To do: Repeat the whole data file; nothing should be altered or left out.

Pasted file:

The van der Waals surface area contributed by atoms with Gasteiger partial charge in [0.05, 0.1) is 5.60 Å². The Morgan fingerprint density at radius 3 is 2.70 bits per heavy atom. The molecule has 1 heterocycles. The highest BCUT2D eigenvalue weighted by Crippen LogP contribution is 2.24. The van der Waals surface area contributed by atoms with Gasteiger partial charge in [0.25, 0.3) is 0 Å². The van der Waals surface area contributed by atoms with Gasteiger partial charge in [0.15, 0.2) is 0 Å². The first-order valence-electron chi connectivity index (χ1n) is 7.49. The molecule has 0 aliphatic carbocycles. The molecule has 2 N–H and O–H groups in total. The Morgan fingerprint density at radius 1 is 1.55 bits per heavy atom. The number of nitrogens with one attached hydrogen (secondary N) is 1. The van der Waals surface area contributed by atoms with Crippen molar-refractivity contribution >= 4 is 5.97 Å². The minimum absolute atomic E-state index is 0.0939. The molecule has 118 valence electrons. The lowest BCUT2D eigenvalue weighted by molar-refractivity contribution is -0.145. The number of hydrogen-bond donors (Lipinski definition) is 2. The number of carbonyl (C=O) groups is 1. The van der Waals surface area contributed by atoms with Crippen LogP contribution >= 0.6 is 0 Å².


The van der Waals surface area contributed by atoms with Gasteiger partial charge in [0.05, 0.1) is 5.60 Å². The Morgan fingerprint density at radius 3 is 2.70 bits per heavy atom. The molecule has 1 heterocycles. The highest BCUT2D eigenvalue weighted by Crippen LogP contribution is 2.24. The van der Waals surface area contributed by atoms with Gasteiger partial charge in [0.25, 0.3) is 0 Å². The van der Waals surface area contributed by atoms with Gasteiger partial charge in [0.15, 0.2) is 0 Å². The first-order valence-electron chi connectivity index (χ1n) is 7.49. The molecule has 0 aliphatic carbocycles. The molecule has 2 N–H and O–H groups in total. The Morgan fingerprint density at radius 1 is 1.55 bits per heavy atom. The number of nitrogens with one attached hydrogen (secondary N) is 1. The van der Waals surface area contributed by atoms with Crippen molar-refractivity contribution >= 4 is 5.97 Å². The minimum absolute atomic E-state index is 0.0939. The molecule has 118 valence electrons. The lowest BCUT2D eigenvalue weighted by molar-refractivity contribution is -0.145. The number of hydrogen-bond donors (Lipinski definition) is 2. The number of carbonyl (C=O) groups is 1. The van der Waals surface area contributed by atoms with Crippen LogP contribution >= 0.6 is 0 Å².